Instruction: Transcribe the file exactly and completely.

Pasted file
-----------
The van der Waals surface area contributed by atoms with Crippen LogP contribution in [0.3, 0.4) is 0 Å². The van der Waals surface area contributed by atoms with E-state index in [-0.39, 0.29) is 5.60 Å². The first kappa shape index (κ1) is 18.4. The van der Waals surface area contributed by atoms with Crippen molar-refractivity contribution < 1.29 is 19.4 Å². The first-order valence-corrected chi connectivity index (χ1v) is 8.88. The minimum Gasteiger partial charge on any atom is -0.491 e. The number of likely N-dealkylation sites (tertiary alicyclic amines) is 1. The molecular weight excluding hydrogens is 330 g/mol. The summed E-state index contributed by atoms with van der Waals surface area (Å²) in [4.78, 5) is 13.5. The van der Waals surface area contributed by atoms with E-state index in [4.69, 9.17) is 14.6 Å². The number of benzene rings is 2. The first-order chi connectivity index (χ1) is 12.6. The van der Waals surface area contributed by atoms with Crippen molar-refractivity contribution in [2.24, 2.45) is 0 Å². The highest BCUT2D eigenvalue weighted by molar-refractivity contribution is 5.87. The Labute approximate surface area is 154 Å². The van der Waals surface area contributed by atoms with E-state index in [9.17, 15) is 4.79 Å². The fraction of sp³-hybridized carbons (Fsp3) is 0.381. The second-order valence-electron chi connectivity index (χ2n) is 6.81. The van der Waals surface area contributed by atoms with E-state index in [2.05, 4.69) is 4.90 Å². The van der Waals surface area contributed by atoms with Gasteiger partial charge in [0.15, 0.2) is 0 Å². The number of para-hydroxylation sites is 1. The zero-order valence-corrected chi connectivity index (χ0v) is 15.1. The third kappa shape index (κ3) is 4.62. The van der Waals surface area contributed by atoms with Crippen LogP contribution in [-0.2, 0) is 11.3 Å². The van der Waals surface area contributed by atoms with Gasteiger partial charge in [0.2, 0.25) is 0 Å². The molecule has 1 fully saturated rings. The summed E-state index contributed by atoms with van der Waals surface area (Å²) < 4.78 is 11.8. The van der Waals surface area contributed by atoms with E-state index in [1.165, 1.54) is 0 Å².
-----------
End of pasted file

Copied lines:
The van der Waals surface area contributed by atoms with Crippen LogP contribution in [0.3, 0.4) is 0 Å². The van der Waals surface area contributed by atoms with E-state index in [-0.39, 0.29) is 5.60 Å². The first kappa shape index (κ1) is 18.4. The van der Waals surface area contributed by atoms with Crippen molar-refractivity contribution < 1.29 is 19.4 Å². The first-order valence-corrected chi connectivity index (χ1v) is 8.88. The minimum Gasteiger partial charge on any atom is -0.491 e. The number of likely N-dealkylation sites (tertiary alicyclic amines) is 1. The molecular weight excluding hydrogens is 330 g/mol. The summed E-state index contributed by atoms with van der Waals surface area (Å²) in [4.78, 5) is 13.5. The van der Waals surface area contributed by atoms with E-state index in [4.69, 9.17) is 14.6 Å². The number of benzene rings is 2. The first-order chi connectivity index (χ1) is 12.6. The van der Waals surface area contributed by atoms with Crippen molar-refractivity contribution in [2.24, 2.45) is 0 Å². The highest BCUT2D eigenvalue weighted by molar-refractivity contribution is 5.87. The Labute approximate surface area is 154 Å². The van der Waals surface area contributed by atoms with E-state index in [9.17, 15) is 4.79 Å². The fraction of sp³-hybridized carbons (Fsp3) is 0.381. The second-order valence-electron chi connectivity index (χ2n) is 6.81. The van der Waals surface area contributed by atoms with E-state index in [2.05, 4.69) is 4.90 Å². The van der Waals surface area contributed by atoms with Gasteiger partial charge in [0.15, 0.2) is 0 Å². The number of para-hydroxylation sites is 1. The zero-order valence-corrected chi connectivity index (χ0v) is 15.1. The third kappa shape index (κ3) is 4.62. The van der Waals surface area contributed by atoms with Crippen LogP contribution in [-0.2, 0) is 11.3 Å². The van der Waals surface area contributed by atoms with Gasteiger partial charge in [0.2, 0.25) is 0 Å². The molecule has 1 fully saturated rings. The summed E-state index contributed by atoms with van der Waals surface area (Å²) < 4.78 is 11.8. The van der Waals surface area contributed by atoms with E-state index in [1.165, 1.54) is 0 Å².